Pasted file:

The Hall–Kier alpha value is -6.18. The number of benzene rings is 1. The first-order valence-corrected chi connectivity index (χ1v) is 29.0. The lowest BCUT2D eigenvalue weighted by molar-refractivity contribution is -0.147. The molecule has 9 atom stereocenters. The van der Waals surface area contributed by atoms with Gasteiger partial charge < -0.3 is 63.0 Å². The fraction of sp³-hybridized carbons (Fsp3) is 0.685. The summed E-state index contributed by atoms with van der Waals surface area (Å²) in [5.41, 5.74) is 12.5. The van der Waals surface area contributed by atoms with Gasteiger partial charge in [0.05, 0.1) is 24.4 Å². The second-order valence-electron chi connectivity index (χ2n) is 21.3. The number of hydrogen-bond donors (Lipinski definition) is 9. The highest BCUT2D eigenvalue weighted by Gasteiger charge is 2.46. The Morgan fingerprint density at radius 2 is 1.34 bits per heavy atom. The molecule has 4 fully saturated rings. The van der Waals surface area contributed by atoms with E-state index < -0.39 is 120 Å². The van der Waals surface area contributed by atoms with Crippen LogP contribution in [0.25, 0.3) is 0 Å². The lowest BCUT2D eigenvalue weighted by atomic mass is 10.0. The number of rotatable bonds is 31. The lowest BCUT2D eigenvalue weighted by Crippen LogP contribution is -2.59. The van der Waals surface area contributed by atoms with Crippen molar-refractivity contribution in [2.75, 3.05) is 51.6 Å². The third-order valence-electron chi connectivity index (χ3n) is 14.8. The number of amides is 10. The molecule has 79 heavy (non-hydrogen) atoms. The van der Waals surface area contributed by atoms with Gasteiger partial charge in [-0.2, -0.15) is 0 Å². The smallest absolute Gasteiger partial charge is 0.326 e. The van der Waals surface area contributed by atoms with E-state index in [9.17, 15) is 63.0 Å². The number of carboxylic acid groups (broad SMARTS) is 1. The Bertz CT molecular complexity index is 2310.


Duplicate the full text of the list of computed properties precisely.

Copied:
The Hall–Kier alpha value is -6.18. The number of benzene rings is 1. The first-order valence-corrected chi connectivity index (χ1v) is 29.0. The lowest BCUT2D eigenvalue weighted by molar-refractivity contribution is -0.147. The molecule has 9 atom stereocenters. The van der Waals surface area contributed by atoms with Gasteiger partial charge < -0.3 is 63.0 Å². The fraction of sp³-hybridized carbons (Fsp3) is 0.685. The summed E-state index contributed by atoms with van der Waals surface area (Å²) in [5.41, 5.74) is 12.5. The van der Waals surface area contributed by atoms with Gasteiger partial charge in [0.05, 0.1) is 24.4 Å². The second-order valence-electron chi connectivity index (χ2n) is 21.3. The number of hydrogen-bond donors (Lipinski definition) is 9. The highest BCUT2D eigenvalue weighted by Gasteiger charge is 2.46. The Morgan fingerprint density at radius 2 is 1.34 bits per heavy atom. The molecule has 4 fully saturated rings. The van der Waals surface area contributed by atoms with E-state index < -0.39 is 120 Å². The van der Waals surface area contributed by atoms with Crippen LogP contribution in [0.25, 0.3) is 0 Å². The lowest BCUT2D eigenvalue weighted by atomic mass is 10.0. The number of rotatable bonds is 31. The lowest BCUT2D eigenvalue weighted by Crippen LogP contribution is -2.59. The van der Waals surface area contributed by atoms with Crippen molar-refractivity contribution in [2.75, 3.05) is 51.6 Å². The third-order valence-electron chi connectivity index (χ3n) is 14.8. The number of amides is 10. The molecule has 79 heavy (non-hydrogen) atoms. The van der Waals surface area contributed by atoms with Gasteiger partial charge in [-0.2, -0.15) is 0 Å². The smallest absolute Gasteiger partial charge is 0.326 e. The van der Waals surface area contributed by atoms with E-state index in [9.17, 15) is 63.0 Å². The number of carboxylic acid groups (broad SMARTS) is 1. The Bertz CT molecular complexity index is 2310.